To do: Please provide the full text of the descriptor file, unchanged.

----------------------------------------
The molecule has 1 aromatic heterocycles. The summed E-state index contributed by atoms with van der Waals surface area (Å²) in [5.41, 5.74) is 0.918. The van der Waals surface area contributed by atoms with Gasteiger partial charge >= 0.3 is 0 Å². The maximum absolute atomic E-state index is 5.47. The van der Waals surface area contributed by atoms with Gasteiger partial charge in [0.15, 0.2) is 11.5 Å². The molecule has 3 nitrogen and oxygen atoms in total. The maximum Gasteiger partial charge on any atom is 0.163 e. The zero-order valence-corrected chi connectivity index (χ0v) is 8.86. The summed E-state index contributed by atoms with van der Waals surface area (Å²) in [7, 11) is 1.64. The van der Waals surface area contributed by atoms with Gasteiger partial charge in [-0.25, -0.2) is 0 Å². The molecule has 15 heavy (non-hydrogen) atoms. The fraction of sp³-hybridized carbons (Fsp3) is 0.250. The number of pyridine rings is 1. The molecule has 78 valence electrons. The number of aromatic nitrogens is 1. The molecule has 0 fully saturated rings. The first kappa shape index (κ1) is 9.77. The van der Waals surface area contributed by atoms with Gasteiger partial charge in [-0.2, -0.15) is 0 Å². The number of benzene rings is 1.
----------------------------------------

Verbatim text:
The molecule has 1 aromatic heterocycles. The summed E-state index contributed by atoms with van der Waals surface area (Å²) in [5.41, 5.74) is 0.918. The van der Waals surface area contributed by atoms with Gasteiger partial charge >= 0.3 is 0 Å². The maximum absolute atomic E-state index is 5.47. The van der Waals surface area contributed by atoms with Gasteiger partial charge in [0.15, 0.2) is 11.5 Å². The molecule has 3 nitrogen and oxygen atoms in total. The maximum Gasteiger partial charge on any atom is 0.163 e. The zero-order valence-corrected chi connectivity index (χ0v) is 8.86. The summed E-state index contributed by atoms with van der Waals surface area (Å²) in [7, 11) is 1.64. The van der Waals surface area contributed by atoms with Gasteiger partial charge in [-0.25, -0.2) is 0 Å². The molecule has 15 heavy (non-hydrogen) atoms. The fraction of sp³-hybridized carbons (Fsp3) is 0.250. The number of pyridine rings is 1. The molecule has 78 valence electrons. The number of aromatic nitrogens is 1. The molecule has 0 fully saturated rings. The first kappa shape index (κ1) is 9.77. The van der Waals surface area contributed by atoms with Gasteiger partial charge in [-0.2, -0.15) is 0 Å². The number of benzene rings is 1.